Introduction : ‘We have been taught, inside the classroom and outside of it, that there exists an entity called the West, and that one can think of this West as a society and civilization independent of and in opposition to other societies and civilizations. Many of us even grew up believing that this West has a genealogy, according to which ancient Greece begat Rome, Rome begat Christian Europe, Christian Europe begat the Renaissance, the Renaissance the Enlightenment, the Enlightenment political democracy and the industrial revolution.’ (p. 5)
About sociology and the way of analyzing societies or nations, after the advent of capitalism, that gave way to the idea of societies or nation-states as ‘islands’ that follow an ‘inner clock-work’, he writes : ‘Since social relations have been severed from their economic, political, or ideological context, it is easy to conceive of the nation-state as a structure of social ties informed by moral consensus rather than as a nexus of economic, political, and ideological relationships connected to other nexuses. Contentless social relations, rather than economic, political, or ideological forces, thus become the prime movers of sociological theory.’ (p. 9)
At another place Nikolaus Dimmel comes to a similar conclusion when talking about the analysis of violence in sociology : ‘The mainstream in sociology is not capable of explaining the power relations other than through personal relation(ship)s. Violence is generally seen as physical or psychological damage and/or the threatening by others.
(‘Deshalb vermag etwa der Mainstream der Soziologie als einer sozialtechnologischen Disziplin, das Gewaltverhältnis nicht anders als über personale Beziehungen zu erschließen. Gewalt wird hier gemeinhin als körperliche (physische) und/oder seelische (psychische) Schädigung eines Anderen oder von Anderen oder/und deren Androhungen verstanden.’) Gewalt – Ein Verhältnis, Streifzüge 63.
The global economical, political and ideological violences that are governing our microcosmos are neither included in mainstream-sociological analysis nor in other mainstream media political analysis. Thus these ways of explaining the world do not have – or should not have – any significance, but it is exactly them who fuel the ideas of our rulers and those who want to rule.
Eric Wolf in his Afterword :
‘This book has asked what difference it would make to our understanding if we looked at the world as a whole, a totality, a system, instead of as a sum of self-contained societies and cultures; if we understood better how this totality developed over time: if we took seriously the admonition to think of human aggregates as “inextricably involved with other aggregates, near and far, in weblike, netlike connections” (Lesser 1961: 42). As we unraveled the chains of causes and effects at work in the lives of particular populations, we saw them extend beyond any one population to embrace the trajectories of others – all others.’ (p. 385)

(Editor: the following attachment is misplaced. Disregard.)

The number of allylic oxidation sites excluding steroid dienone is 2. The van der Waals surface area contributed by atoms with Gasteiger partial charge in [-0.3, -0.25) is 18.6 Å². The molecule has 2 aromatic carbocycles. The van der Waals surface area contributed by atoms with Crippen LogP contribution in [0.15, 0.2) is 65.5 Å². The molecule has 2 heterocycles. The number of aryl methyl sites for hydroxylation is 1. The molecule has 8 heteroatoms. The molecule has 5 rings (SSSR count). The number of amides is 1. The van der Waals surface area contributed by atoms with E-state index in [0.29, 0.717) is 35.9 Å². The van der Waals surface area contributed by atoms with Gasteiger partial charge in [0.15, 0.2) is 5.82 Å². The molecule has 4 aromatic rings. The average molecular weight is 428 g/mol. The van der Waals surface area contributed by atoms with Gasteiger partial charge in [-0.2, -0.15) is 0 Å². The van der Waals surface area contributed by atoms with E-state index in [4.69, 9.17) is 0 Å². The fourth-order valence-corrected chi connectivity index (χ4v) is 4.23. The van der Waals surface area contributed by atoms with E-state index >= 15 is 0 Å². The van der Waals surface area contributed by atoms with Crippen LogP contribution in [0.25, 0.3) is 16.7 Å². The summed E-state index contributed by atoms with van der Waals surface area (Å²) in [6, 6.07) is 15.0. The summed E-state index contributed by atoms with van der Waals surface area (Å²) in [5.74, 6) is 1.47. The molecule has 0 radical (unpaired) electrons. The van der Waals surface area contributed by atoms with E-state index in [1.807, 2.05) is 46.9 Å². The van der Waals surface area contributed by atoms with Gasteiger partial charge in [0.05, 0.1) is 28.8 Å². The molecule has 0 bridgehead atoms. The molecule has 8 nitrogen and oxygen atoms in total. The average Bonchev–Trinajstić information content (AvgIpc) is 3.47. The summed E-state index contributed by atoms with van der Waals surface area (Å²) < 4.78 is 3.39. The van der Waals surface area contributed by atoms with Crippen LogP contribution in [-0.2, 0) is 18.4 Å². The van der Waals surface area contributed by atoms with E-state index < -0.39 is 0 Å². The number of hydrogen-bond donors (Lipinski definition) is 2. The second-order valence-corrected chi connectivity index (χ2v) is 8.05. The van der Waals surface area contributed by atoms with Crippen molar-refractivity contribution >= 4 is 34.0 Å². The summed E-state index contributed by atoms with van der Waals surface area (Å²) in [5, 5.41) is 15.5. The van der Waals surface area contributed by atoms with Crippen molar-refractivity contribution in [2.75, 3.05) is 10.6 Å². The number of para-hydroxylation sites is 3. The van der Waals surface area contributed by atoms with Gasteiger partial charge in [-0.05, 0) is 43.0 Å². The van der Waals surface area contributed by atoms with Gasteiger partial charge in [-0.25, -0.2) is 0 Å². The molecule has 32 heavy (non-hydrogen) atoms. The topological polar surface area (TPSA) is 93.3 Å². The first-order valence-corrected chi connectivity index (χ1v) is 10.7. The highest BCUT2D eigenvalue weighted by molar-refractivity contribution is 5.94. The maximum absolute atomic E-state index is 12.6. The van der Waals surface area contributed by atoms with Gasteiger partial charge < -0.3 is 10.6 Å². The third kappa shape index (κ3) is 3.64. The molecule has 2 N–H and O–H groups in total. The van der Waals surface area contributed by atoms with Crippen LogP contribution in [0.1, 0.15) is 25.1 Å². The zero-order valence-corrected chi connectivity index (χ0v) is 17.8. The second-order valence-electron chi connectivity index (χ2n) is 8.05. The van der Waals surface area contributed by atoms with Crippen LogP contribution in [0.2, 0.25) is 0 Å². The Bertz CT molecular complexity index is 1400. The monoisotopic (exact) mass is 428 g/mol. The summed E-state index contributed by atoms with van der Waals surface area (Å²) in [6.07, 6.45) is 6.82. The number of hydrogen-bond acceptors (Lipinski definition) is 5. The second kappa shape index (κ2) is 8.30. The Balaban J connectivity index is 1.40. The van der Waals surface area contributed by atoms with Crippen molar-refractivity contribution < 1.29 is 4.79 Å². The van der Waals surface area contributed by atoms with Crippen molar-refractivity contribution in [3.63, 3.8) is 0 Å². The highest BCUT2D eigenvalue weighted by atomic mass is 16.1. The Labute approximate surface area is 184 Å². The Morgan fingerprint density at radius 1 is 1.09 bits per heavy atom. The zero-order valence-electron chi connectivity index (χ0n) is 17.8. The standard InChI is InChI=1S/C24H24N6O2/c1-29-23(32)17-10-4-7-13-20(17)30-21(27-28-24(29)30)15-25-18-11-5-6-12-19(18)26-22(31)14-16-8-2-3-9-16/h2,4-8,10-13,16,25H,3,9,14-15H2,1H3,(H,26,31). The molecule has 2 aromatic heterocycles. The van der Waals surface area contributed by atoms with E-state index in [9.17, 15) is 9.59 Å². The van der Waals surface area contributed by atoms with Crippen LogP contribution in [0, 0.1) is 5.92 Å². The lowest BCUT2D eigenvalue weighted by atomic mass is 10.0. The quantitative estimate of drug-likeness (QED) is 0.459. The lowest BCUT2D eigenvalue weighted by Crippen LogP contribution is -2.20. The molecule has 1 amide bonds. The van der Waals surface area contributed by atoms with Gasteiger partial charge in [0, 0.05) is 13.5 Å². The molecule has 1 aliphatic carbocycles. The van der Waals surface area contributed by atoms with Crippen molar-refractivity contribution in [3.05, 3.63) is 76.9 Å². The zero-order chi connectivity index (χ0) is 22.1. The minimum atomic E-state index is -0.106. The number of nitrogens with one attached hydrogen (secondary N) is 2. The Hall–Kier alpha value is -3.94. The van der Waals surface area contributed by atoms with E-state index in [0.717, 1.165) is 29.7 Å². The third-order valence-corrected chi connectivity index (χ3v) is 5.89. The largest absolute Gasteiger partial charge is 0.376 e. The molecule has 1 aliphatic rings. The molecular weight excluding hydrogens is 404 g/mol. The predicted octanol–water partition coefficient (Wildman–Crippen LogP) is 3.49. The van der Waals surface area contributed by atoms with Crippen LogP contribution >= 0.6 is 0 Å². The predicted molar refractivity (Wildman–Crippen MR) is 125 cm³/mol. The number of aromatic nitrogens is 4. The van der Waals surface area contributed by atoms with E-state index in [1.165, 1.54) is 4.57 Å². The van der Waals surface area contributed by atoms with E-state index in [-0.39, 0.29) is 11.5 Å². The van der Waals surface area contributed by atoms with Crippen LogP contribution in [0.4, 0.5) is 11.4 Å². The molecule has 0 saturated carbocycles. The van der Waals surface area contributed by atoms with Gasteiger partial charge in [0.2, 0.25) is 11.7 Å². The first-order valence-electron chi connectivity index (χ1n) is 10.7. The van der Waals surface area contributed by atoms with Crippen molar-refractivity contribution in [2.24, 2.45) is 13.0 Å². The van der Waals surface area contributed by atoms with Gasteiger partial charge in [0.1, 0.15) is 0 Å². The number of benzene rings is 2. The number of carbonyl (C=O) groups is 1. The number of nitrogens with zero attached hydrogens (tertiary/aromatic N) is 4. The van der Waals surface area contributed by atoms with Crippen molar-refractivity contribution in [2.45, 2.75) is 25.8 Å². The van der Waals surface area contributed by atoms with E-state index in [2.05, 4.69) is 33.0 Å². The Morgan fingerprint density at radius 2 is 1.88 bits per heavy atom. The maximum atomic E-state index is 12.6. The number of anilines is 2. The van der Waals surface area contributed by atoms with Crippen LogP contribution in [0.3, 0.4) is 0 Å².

In his book Wolf describes the history of and the connections between groups, societies, nations, &co in América, Asia, Africa, Australia before the Europeans discovered (for them) the new continents; then follows an account of the advent of the European explorers and their greed and hunger for natural resources which entailed the transformation of the societies through mercantilism. In the last chapter he speaks about the Industrial Revolution and the crisis of capitalism. Wolf makes it clear that everything is connected and that everything was connected already before our current phase of (digital) globalization. Reading ‘Europe And The People Without History’ I realized that we as people and societies are absolutely helpless, we have absolutely no power opposite capitalistic imperatives. The principles of the decisive decisions have nothing to do with the people, neither with the life of communities nor with states or state-unions. These decisions are not taken by a man or a woman or a group of people, they just materialize out of capitalistic imperatives. We are living in (violent) structures that are shaped by these decisions. Resistance is incorporated and sold back to us.
We can vote and even when the “good” win, we can be sure that they are going to be corrupted by these capitalistic imperatives. We cannot do anything against that. We just have to wait. So I asked myself, what else can I do than surfing through world history as decent as possible, nonchalantly unimpressed, and keep trying not to be governed to such an extent. Michel Foucault again. We have to build our own world, in spite of all the police. A Merz-world. Because [w]ithout indulging one’s delights you cannot overcome the reality which prevents us from indulging our delights.’
(‘[p]rofan gesagt: Ohne der Lust zu frönen lässt sich die Realität nicht überwinden, die uns der Lust nicht fröhnen lässt.’)
Lorenz Glatz, Meer der Lust. In: Streifzüge 51
This is what we are trying here in Dala-Floda. Our society is temporary – she has to vanish because we have no resources, and those who have resources keep them for themselves – but many ideas and feelings how everything could be better, are coming up. And they can’t exorcise these ideas and feelings.
It’s raining time and again, sometimes only for five minutes, sometimes for half an hour, sometimes heavily sometimes only in drops. The water from heaven hits my open notebook and it ripples the paper. Is it the primordial quality of water to ripple. The rain breathes the oceanic of the water into the paper. I asked Ella, student of literature in Glasgow, if she had read Virginia Woolf, The Waves. ‘No, just To The Lighthouse and Orlando.’ Not bad either. Also the wine, which I spill while I’m writing, ripples. There are oceanic waves in my flower-ornamented wine glass.